Q-band spectrum near g ) 9 with inclusion of J-anisotropy and a dipole interaction. Heme-heme interactions have been previously characterized in other multiheme proteins, such as the octaheme hydroxylamine oxidoreductase16 and tetraheme cytochrome c554.17 In those proteins, the porphyrin planes of interacting hemes are approximately parallel, allowing for a direct π-π overlap of porphyrin orbitals. However, in cyt b6f, the porphyrin planes of hemes bn and cn are nearly orthogonal. Thus, the spin interaction is likely to be via the H-bond of the bridging water molecule rather than π-π overlap. Heme cn is unique in nature in having no protein ligands coordinating axial to the heme. Thus, we expect that small molecules such as cyanide would bind to heme cn. Surprisingly, the addition of CN- at pH 8.5, or its hydrophobic analog butyl isocyanide, had only minor effects on the EPR spectra. In contrast, the addition of the quinone analog NQNO showed a significant spectral change. NQNO is a Qn pocket inhibitor which shifts the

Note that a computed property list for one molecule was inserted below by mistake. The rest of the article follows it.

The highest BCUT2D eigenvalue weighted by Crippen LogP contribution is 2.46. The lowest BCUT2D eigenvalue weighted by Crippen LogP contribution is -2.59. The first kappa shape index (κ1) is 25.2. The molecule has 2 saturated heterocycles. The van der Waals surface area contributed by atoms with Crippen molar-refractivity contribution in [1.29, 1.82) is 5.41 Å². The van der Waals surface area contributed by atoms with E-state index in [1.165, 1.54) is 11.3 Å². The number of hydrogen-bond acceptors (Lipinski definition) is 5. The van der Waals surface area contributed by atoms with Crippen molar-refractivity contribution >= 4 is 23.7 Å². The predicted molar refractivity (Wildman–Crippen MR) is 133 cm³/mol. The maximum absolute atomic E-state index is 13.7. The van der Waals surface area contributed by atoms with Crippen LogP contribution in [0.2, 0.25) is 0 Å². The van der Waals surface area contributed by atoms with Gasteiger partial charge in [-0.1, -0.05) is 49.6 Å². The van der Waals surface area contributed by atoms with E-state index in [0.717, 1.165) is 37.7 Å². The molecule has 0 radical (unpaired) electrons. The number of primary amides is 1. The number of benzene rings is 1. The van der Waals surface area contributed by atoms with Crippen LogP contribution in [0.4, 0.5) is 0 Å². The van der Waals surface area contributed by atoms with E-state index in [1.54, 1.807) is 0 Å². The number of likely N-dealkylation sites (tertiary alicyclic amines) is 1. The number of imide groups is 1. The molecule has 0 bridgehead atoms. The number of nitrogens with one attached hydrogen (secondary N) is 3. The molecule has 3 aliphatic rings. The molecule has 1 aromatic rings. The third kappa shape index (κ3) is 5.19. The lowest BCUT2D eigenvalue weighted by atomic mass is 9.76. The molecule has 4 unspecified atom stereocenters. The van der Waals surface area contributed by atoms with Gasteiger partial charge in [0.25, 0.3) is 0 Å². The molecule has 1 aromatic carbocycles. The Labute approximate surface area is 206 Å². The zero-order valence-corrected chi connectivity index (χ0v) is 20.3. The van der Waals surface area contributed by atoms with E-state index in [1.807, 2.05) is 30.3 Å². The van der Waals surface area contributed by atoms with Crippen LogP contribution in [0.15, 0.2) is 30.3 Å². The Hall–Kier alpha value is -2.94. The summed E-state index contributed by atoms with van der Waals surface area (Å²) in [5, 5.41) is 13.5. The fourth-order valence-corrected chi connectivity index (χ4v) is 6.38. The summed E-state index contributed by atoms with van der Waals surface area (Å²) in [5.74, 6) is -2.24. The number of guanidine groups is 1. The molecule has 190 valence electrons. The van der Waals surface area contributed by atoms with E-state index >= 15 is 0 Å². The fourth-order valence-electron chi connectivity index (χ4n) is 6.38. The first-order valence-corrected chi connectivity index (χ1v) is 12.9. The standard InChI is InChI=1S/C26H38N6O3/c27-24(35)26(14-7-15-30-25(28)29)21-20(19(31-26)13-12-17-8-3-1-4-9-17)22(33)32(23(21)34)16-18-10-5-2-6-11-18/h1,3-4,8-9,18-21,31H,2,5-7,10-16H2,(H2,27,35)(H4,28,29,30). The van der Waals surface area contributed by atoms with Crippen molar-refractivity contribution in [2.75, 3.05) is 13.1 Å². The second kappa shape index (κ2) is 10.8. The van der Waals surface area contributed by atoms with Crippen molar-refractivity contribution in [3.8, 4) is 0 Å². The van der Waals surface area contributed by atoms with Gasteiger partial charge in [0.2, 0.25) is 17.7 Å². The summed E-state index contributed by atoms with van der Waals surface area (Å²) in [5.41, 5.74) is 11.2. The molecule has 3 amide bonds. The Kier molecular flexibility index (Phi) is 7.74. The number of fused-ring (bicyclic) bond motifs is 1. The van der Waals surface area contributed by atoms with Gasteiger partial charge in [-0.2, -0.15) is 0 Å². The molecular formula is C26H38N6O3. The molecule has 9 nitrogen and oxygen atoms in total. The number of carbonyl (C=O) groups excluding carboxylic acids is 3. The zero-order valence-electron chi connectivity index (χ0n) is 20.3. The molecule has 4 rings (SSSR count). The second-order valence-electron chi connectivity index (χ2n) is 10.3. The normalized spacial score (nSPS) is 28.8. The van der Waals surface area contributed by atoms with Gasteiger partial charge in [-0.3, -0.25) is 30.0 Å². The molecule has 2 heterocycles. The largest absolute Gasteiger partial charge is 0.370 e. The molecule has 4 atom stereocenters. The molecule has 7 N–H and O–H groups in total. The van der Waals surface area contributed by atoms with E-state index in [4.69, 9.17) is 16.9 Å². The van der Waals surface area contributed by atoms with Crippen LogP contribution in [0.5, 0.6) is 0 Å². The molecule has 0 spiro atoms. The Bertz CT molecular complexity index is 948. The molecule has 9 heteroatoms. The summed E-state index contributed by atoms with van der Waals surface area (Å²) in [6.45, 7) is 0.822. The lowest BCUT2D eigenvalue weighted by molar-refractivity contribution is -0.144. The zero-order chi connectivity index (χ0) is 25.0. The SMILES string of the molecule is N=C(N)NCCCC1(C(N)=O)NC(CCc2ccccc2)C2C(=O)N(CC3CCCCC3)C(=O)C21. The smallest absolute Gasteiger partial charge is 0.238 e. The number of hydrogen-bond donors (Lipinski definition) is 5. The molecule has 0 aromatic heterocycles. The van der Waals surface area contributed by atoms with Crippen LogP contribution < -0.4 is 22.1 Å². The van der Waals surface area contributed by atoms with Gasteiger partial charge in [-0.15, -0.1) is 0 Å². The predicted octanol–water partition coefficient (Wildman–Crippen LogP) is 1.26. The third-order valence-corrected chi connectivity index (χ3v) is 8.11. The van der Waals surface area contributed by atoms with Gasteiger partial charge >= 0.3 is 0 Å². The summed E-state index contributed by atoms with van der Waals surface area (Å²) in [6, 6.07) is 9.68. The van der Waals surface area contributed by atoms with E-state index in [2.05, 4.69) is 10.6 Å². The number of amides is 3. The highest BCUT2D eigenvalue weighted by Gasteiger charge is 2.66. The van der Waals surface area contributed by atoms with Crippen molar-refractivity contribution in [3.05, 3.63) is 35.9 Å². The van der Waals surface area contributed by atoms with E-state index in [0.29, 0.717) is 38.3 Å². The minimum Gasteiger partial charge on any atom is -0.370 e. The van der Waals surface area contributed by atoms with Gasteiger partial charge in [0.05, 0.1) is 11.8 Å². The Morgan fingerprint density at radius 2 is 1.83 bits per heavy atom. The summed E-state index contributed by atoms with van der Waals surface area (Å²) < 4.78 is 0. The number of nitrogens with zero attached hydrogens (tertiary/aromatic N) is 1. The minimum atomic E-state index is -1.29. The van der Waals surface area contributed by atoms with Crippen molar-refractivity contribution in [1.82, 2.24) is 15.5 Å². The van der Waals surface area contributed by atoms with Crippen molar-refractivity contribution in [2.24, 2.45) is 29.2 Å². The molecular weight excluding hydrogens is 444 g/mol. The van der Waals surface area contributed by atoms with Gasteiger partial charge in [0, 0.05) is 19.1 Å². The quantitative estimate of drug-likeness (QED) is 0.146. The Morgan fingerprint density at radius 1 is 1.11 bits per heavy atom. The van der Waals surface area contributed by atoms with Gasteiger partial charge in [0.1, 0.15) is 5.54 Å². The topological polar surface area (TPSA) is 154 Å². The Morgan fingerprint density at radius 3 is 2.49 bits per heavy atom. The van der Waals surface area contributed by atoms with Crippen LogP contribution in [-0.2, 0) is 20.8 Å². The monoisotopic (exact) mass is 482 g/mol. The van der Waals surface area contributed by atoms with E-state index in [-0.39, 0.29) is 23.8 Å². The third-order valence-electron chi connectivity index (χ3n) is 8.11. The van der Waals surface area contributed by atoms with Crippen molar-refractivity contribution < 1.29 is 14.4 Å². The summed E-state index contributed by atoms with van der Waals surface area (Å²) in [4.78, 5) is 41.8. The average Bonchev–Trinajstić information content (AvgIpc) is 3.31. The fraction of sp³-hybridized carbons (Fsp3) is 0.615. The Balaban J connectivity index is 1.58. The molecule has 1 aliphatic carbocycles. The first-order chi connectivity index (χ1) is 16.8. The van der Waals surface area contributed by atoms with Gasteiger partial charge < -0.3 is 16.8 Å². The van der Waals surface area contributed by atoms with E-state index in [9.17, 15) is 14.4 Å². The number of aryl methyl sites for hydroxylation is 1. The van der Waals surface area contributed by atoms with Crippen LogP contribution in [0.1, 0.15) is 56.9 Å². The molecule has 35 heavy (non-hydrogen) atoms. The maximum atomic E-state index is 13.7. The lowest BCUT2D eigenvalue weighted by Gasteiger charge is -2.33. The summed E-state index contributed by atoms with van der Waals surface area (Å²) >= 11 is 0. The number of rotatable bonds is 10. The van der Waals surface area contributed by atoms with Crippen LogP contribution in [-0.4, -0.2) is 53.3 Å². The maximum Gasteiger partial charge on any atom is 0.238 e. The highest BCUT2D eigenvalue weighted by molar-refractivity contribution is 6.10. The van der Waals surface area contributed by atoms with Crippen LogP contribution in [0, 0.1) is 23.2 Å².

Supporting Information Available: Experimental procedures, simulation methods, and energy level diagrams. This material is available free of charge via the Internet at http://pubs.acs.org. References (1) Cramer, W. A.; Zhang, H.; Yan, J.; Kurisu, G.; Smith, J. L. Annu. ReV. Biochem. 2006, 75, 769-790. (2) Zhang, H.; Whitelegge, J. P.; Cramer, W. A. J. Biol. Chem. 2001, 276, 38159-38165. (3) Berry, E. A.; Guergova-Kuras, M.; Huang, L.-S.; Crofts, A. R. Annu. ReV. Biochem. 2000, 69, 1005-1075. (4) Widger, W. R.; Cramer, W. A.; Herrmann, R. G.; Trebst, A. Proc. Natl. Acad. Sci. U.S.A. 1984, 81, 674-678. (5) Huang, D.; Everly, R. M.; Cheng, R. H.; Heymann, J. B.; Schaegger, H.; Sled, V.; Ohnishi, T.; Baker, T. S.; Cramer, W. A. Biochemistry 1994, 33, 4401-4409. (6) Zhang, H.; Huang, D.; Cramer, W. A. J. Biol. Chem. 1999, 274, 15811587. (7) Stroebel, D.; Choquet, Y.; Popot, J.-L.; Picot, D. Nature 2003, 426, 413418. (8) Kurisu, G.; Zhang, H.; Smith, J. L.; Cramer, W. A. Science 2003, 302, 1009-1014. (9) Joliot, P.; Joliot, A. Biochim. Biophys. Acta 1988, 933, 319-333. (10) Salerno, J. C.; McGill, J. W.; Gerstle, G. C. FEBS Lett. 1983, 162, 257261. (11) Nitschke, W.; Hauska, G. Biochim. Biophys. Acta 1987, 892, 314-319. (12) Schunemann, V.; Trautwein, A. X.; Illerhaus, J.; Haehnel, W. Biochemistry 1999, 38, 8981-8991. (13) Zhang, H.; Primak, A.; Cape, J.; Bowman, M. K.; Kramer, D. M.; Cramer, W. A. Biochemistry 2004, 43, 16329-16336. (14) Rigby, S. E. J.; Moore, G. R.; Gray, J. C.; Gadsby, P. M. A.; George, S. J.; Thomson, A. J. Biochem. J. 1988, 256, 571-577. (15) Shokhirev, N. V.; Walker, F. A. J. Am. Chem. Soc. 1998, 120, 981-990. (16) Hendrich, M. P.; Petasis, D.; Arciero, D. M.; Hooper, A. B. J. Am. Chem. Soc. 2001, 123, 2997-3005. (17) Upadhyay, A. K.; Petasis, D. T.; Arciero, D. M.; Hooper, A. B.; Hendrich, M. P. J. Am. Chem. Soc. 2003, 125, 1738-1747. (18) Alric, J.; Pierre, Y.; Picot, D.; Lavergne, J.; Rappaport, F. Proc. Natl. Acad. Sci. U.S.A. 2005, 102, 15860-15865.